Read the full article
  Photo of Adelaide PhD student Kenton Porker

Farm business

Diversity key to maximising pulse profitability

  Recent trials across the southern region have proven break crops, particularly pulses, to be a profitable addition to the cropping rotation. The key however may be in diversity of crop choice due to seasonal variability in the gross margin attained for different pulses.

With cereal prices still appearing unfavourable, the introduction of more diversity into the system through the inclusion of pulse crops could help to both lift returns for many growers as well as delivering long-term farming system benefits, particularly in the low-rainfall zone (LRZ).

Read the full article

Regional agronomy

Basics fundamental to pulse success

With cereal prices at low levels, many growers across the southern region are planning for an expansion in the area sown to pulse crops on their farm.

But before crops go into the ground, growers are advised to remember the basics of growing pulses such as appropriate paddock selection, giving specific consideration to soil type, sound and timely agronomic management and variety choice. 

Read the full article

Be on alert for mice at seeding

Photo of a mouse
  Southern region growers are advised to monitor mouse activity this autumn and, if necessary, be prepared to bait at sowing in order to control the pest.

Monitoring conducted by the CSIRO in conjunction with the Invasive Animals Cooperative Research Centre has shown mouse abundance is increasing in parts of the southern region, with significant damage expected at sowing in SA and in particular areas of Victoria.

Read the full article

IPM required in future management of RWA

An integrated pest management approach incorporating cultural, biological and chemical control will be integral in the ongoing management of the Russian wheat aphid (RWA) in the southern region.

Since its incursion in south-eastern Australia last year, the pest has been found in almost every major grain growing region of the southern region.

Read the full article

Competitive crops, pre-ems a great pairing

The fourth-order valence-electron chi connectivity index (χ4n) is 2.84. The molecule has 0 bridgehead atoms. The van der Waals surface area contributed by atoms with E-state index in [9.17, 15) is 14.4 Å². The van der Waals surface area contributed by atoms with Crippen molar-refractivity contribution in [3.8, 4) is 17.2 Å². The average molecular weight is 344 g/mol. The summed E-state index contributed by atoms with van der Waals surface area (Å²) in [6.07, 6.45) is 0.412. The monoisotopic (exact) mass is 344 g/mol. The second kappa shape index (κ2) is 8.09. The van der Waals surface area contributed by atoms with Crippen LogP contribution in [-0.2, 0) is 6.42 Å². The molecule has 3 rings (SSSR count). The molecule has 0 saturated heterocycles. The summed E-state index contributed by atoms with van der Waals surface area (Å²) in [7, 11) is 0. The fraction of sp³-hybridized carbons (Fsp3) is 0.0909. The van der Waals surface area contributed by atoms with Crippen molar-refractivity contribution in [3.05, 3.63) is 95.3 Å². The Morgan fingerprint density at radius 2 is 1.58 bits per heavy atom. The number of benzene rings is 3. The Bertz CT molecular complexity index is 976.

Photo of Dr Chris Preston
  Sowing early or on time to encourage crop competition against weeds can help prolong the effectiveness of pre-emergent herbicides, says University of Adelaide researcher Dr Chris Preston.

Research by Dr Preston's colleague Dr Peter Boutsalis has found resistance to trifluralin is on the rise, emphasising the need to reduce reliance on chemical controls and incorporate as many cultural controls as possible through integrated weed management (IWM).

Read the full article

GRDC resources 

Southern region agronomy update
Have you read the latest GRDC products including Paddock Practices in-depth articles, PestFacts and AHRI insight?

Useful Resources
The GRDC is a one-stop shop for growers looking to optimise and improve their graingrowing business. Here's a few useful resources to help you!
  • GrowNotes™ - have you read the new GrowNotes for Wheat, Barley and Canola in the Southern region? Find them here
  • GroundCover - the latest edition of GroundCover is available on the GRDC Website now
  • GroundCover TV reports on GRDC funded research, watch now

© Copyright GRDC 2017


Any recommendations, suggestions or opinions contained in this publication do not necessarily represent the policy or views of the Grains Research and Development Corporation. No person should act on the basis of the contents of this publication without first obtaining specific, independent, professional advice. The Corporation and contributors to this publication may identify products by proprietary or trade names to help readers identify particular types of products. We do not endorse or recommend the products of any manufacturer referred to. Other products may perform as well as or better than those specifically referred to. The GRDC will not be liable for any loss, damage, cost or expense incurred or arising by reason of any person using or relying on the information in this publication. CAUTION: RESEARCH ON UNREGISTERED PESTICIDE USE. Any research with unregistered pesticides or of unregistered products reported in this document does not constitute a recommendation for that particular use by the authors or the authors organisations. All pesticide applications must accord with the currently registered label for that particular pesticide, crop, pest and region.